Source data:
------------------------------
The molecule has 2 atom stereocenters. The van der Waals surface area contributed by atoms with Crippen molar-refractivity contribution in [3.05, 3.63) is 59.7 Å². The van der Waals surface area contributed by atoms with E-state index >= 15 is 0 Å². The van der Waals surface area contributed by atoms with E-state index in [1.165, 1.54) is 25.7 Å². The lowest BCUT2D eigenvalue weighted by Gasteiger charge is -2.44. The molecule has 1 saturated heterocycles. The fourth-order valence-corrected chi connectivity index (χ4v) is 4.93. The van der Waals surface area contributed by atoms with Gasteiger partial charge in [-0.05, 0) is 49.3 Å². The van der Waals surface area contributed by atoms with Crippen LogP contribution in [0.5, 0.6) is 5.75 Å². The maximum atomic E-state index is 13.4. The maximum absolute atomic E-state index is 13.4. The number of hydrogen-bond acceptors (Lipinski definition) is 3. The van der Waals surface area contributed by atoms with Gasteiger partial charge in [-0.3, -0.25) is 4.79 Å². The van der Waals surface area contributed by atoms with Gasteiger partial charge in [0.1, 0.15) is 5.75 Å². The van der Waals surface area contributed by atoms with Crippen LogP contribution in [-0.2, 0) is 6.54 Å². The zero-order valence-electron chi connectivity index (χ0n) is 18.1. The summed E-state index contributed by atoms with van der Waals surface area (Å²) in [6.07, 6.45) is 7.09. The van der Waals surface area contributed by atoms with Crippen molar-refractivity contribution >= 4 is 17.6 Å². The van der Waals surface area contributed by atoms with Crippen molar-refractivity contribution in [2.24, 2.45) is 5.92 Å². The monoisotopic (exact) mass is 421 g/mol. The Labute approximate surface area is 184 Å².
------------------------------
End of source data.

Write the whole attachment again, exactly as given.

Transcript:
The molecule has 2 atom stereocenters. The van der Waals surface area contributed by atoms with Crippen molar-refractivity contribution in [3.05, 3.63) is 59.7 Å². The van der Waals surface area contributed by atoms with E-state index >= 15 is 0 Å². The van der Waals surface area contributed by atoms with E-state index in [1.165, 1.54) is 25.7 Å². The lowest BCUT2D eigenvalue weighted by Gasteiger charge is -2.44. The molecule has 1 saturated heterocycles. The fourth-order valence-corrected chi connectivity index (χ4v) is 4.93. The van der Waals surface area contributed by atoms with Gasteiger partial charge in [-0.05, 0) is 49.3 Å². The van der Waals surface area contributed by atoms with Crippen LogP contribution in [0.5, 0.6) is 5.75 Å². The maximum atomic E-state index is 13.4. The maximum absolute atomic E-state index is 13.4. The number of hydrogen-bond acceptors (Lipinski definition) is 3. The van der Waals surface area contributed by atoms with Gasteiger partial charge in [-0.3, -0.25) is 4.79 Å². The van der Waals surface area contributed by atoms with Gasteiger partial charge in [0.1, 0.15) is 5.75 Å². The van der Waals surface area contributed by atoms with Crippen LogP contribution in [-0.2, 0) is 6.54 Å². The zero-order valence-electron chi connectivity index (χ0n) is 18.1. The summed E-state index contributed by atoms with van der Waals surface area (Å²) in [6.07, 6.45) is 7.09. The van der Waals surface area contributed by atoms with Crippen molar-refractivity contribution >= 4 is 17.6 Å². The van der Waals surface area contributed by atoms with Crippen molar-refractivity contribution in [2.24, 2.45) is 5.92 Å². The monoisotopic (exact) mass is 421 g/mol. The Labute approximate surface area is 184 Å².